May 18, 2009 | By: Laurie Campbell

Investing 101. No question is too dumb.


I know there is always a lot of hype about investing, especially today. Where to invest, how to invest - I find it daunting myself. But I am reminded of what Warren Buffett, the most successful investor in history, once said:


"I don't look to jump over seven-foot bars; I look around for one-foot bars that I can step over."


There is one thing you can be sure of about investing, before you look for opportunities- - get rid of your debt. I don't think there is better advice than that. It's based on some 43 years of experience we have at Credit Canada,, where we provide counselling and comfort to those who are struggling with debt and trying to manage their money intelligently.


Now, I am not talking about mortgage debt. Let's face it that is usually a long-term process. I am talking about high interest debt such as credit cards. If you have covered off your credit card debt, then I believe it could be a good idea to invest. But investments are often risky, and if you can't afford to lose, you can't afford to play the game. Put it this way, you can't afford to take on risky investments anyway.


So if you are ready to play, you need to learn the rules.


Rule #1:  Understand the basics. This means knowing the terminology, knowing the pros and cons and knowing the degree to which you can smartly invest - otherwise known as your risk tolerance.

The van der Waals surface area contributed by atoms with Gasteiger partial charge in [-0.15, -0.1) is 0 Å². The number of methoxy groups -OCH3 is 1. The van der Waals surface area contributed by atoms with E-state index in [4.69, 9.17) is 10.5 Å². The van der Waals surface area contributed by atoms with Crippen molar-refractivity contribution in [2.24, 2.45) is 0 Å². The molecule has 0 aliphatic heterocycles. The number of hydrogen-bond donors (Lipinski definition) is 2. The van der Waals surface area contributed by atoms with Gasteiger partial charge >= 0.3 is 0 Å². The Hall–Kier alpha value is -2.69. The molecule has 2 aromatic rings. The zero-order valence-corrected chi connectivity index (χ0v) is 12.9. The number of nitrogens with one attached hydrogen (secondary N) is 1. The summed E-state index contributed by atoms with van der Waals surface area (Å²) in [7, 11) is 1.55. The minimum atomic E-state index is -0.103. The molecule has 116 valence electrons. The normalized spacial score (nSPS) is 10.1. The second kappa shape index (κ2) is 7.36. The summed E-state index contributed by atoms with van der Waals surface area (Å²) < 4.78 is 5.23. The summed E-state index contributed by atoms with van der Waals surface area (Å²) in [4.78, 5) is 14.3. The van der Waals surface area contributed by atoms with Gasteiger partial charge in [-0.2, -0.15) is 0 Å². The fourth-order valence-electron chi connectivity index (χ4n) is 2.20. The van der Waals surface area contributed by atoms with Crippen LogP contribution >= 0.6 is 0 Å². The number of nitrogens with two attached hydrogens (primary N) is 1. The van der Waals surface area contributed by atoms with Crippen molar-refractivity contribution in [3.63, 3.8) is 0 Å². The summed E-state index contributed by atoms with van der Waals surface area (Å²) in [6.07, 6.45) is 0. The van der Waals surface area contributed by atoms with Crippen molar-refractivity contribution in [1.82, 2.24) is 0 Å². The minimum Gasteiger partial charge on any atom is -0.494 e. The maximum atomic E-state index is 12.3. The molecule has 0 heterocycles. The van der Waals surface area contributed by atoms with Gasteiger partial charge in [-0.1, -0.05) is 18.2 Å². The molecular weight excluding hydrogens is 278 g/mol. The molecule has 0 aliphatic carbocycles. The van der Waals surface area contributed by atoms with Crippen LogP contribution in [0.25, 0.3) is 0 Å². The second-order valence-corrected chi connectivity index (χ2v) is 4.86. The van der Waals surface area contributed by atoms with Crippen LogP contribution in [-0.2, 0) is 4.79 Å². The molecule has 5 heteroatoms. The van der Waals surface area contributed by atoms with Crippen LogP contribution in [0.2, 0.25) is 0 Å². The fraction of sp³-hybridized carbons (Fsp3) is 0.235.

Rule #2:  Get yourself a financial planner you are comfortable with. This means shopping around. You want someone you are comfortable with so that when you ask what you think could be a potentially stupid question, you do not feel embarrassed. Don't be shy about asking any question, it is your money.  If you are looking for a financial planner, check out the Financial Planners Standards Council.


Rule #3:  Be patient. This is hard for all of us, me included. But again, we might look to Warren Buffett for some wisdom; investing is a long game and you need to go through the ups and downs of the markets and hang in for the long haul.


The most important thing to remember is to educate yourself, and not be afraid to learn everything you can from your financial planner. No question is too dumb.



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